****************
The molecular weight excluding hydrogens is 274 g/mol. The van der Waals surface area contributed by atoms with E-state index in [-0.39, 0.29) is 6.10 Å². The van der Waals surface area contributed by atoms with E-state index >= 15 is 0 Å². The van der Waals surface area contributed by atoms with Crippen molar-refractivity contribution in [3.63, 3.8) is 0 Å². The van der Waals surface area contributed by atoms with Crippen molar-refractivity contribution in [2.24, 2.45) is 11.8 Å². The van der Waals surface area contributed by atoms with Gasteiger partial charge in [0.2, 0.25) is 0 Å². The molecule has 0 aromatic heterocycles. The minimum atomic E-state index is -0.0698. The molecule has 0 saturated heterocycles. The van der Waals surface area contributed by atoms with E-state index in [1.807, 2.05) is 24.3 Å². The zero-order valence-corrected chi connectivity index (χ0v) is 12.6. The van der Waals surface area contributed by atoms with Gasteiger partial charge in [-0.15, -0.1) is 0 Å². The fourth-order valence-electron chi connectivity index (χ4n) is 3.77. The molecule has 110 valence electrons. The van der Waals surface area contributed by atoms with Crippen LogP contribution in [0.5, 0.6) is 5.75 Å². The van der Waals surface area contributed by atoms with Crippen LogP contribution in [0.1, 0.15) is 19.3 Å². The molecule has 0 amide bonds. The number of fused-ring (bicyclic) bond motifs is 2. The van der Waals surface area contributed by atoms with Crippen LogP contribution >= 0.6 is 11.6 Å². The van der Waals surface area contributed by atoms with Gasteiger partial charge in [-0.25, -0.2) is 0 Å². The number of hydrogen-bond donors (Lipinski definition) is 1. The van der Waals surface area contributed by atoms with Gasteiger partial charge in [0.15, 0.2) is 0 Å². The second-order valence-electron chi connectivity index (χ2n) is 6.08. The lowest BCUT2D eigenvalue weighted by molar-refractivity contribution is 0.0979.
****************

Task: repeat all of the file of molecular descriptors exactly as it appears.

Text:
The molecular weight excluding hydrogens is 274 g/mol. The van der Waals surface area contributed by atoms with E-state index in [-0.39, 0.29) is 6.10 Å². The van der Waals surface area contributed by atoms with E-state index >= 15 is 0 Å². The van der Waals surface area contributed by atoms with Crippen molar-refractivity contribution in [3.63, 3.8) is 0 Å². The van der Waals surface area contributed by atoms with Crippen molar-refractivity contribution in [2.24, 2.45) is 11.8 Å². The van der Waals surface area contributed by atoms with Gasteiger partial charge in [0.2, 0.25) is 0 Å². The molecule has 0 aromatic heterocycles. The minimum atomic E-state index is -0.0698. The molecule has 0 saturated heterocycles. The van der Waals surface area contributed by atoms with E-state index in [1.807, 2.05) is 24.3 Å². The zero-order valence-corrected chi connectivity index (χ0v) is 12.6. The van der Waals surface area contributed by atoms with Gasteiger partial charge in [-0.15, -0.1) is 0 Å². The fourth-order valence-electron chi connectivity index (χ4n) is 3.77. The molecule has 110 valence electrons. The van der Waals surface area contributed by atoms with Crippen LogP contribution in [0.5, 0.6) is 5.75 Å². The van der Waals surface area contributed by atoms with Crippen LogP contribution in [0.1, 0.15) is 19.3 Å². The molecule has 0 amide bonds. The number of fused-ring (bicyclic) bond motifs is 2. The van der Waals surface area contributed by atoms with Crippen LogP contribution >= 0.6 is 11.6 Å². The van der Waals surface area contributed by atoms with Gasteiger partial charge in [-0.25, -0.2) is 0 Å². The number of hydrogen-bond donors (Lipinski definition) is 1. The van der Waals surface area contributed by atoms with Gasteiger partial charge in [0.15, 0.2) is 0 Å². The second-order valence-electron chi connectivity index (χ2n) is 6.08. The lowest BCUT2D eigenvalue weighted by molar-refractivity contribution is 0.0979.